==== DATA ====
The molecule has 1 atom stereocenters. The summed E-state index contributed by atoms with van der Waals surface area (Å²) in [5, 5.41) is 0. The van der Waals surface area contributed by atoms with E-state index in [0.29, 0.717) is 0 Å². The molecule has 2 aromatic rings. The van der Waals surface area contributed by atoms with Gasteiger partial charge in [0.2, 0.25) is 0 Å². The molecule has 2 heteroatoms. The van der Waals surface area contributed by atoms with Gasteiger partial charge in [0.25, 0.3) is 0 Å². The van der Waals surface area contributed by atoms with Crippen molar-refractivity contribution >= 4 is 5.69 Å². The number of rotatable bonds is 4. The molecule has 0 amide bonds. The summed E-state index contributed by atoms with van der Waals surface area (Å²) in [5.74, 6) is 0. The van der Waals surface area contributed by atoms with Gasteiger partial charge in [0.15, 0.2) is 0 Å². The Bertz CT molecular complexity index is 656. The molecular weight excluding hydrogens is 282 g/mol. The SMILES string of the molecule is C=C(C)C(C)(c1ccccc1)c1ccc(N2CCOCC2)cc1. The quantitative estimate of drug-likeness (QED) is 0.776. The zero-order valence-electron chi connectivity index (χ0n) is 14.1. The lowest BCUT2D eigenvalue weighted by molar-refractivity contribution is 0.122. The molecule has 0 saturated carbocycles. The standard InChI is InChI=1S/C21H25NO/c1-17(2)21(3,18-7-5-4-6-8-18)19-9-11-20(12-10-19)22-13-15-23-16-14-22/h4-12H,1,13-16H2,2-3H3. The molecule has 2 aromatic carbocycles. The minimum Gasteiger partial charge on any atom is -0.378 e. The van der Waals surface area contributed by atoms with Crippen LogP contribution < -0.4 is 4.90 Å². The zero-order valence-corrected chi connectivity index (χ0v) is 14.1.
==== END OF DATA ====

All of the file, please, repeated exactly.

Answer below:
The molecule has 1 atom stereocenters. The summed E-state index contributed by atoms with van der Waals surface area (Å²) in [5, 5.41) is 0. The van der Waals surface area contributed by atoms with E-state index in [0.29, 0.717) is 0 Å². The molecule has 2 aromatic rings. The van der Waals surface area contributed by atoms with Gasteiger partial charge in [0.2, 0.25) is 0 Å². The molecule has 2 heteroatoms. The van der Waals surface area contributed by atoms with Gasteiger partial charge in [0.25, 0.3) is 0 Å². The van der Waals surface area contributed by atoms with Crippen molar-refractivity contribution >= 4 is 5.69 Å². The number of rotatable bonds is 4. The molecule has 0 amide bonds. The summed E-state index contributed by atoms with van der Waals surface area (Å²) in [5.74, 6) is 0. The van der Waals surface area contributed by atoms with Gasteiger partial charge in [0.15, 0.2) is 0 Å². The Bertz CT molecular complexity index is 656. The molecular weight excluding hydrogens is 282 g/mol. The SMILES string of the molecule is C=C(C)C(C)(c1ccccc1)c1ccc(N2CCOCC2)cc1. The quantitative estimate of drug-likeness (QED) is 0.776. The zero-order valence-electron chi connectivity index (χ0n) is 14.1. The lowest BCUT2D eigenvalue weighted by molar-refractivity contribution is 0.122. The molecule has 0 saturated carbocycles. The standard InChI is InChI=1S/C21H25NO/c1-17(2)21(3,18-7-5-4-6-8-18)19-9-11-20(12-10-19)22-13-15-23-16-14-22/h4-12H,1,13-16H2,2-3H3. The molecule has 2 aromatic carbocycles. The minimum Gasteiger partial charge on any atom is -0.378 e. The van der Waals surface area contributed by atoms with Crippen LogP contribution < -0.4 is 4.90 Å². The zero-order valence-corrected chi connectivity index (χ0v) is 14.1.